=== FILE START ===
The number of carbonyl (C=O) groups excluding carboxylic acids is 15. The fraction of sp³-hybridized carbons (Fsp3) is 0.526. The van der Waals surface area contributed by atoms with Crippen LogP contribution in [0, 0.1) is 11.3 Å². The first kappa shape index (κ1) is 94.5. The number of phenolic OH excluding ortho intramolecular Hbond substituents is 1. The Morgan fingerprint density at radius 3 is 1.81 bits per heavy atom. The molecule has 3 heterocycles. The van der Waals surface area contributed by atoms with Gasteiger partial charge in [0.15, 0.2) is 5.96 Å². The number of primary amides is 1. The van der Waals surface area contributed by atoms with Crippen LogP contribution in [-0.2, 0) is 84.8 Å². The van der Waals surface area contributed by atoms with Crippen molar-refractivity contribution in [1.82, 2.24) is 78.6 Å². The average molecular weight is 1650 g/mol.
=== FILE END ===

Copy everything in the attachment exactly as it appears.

The number of carbonyl (C=O) groups excluding carboxylic acids is 15. The fraction of sp³-hybridized carbons (Fsp3) is 0.526. The van der Waals surface area contributed by atoms with Crippen LogP contribution in [0, 0.1) is 11.3 Å². The first kappa shape index (κ1) is 94.5. The number of phenolic OH excluding ortho intramolecular Hbond substituents is 1. The Morgan fingerprint density at radius 3 is 1.81 bits per heavy atom. The molecule has 3 heterocycles. The van der Waals surface area contributed by atoms with Gasteiger partial charge in [0.15, 0.2) is 5.96 Å². The number of primary amides is 1. The van der Waals surface area contributed by atoms with Crippen LogP contribution in [-0.2, 0) is 84.8 Å². The van der Waals surface area contributed by atoms with Crippen molar-refractivity contribution in [1.82, 2.24) is 78.6 Å². The average molecular weight is 1650 g/mol.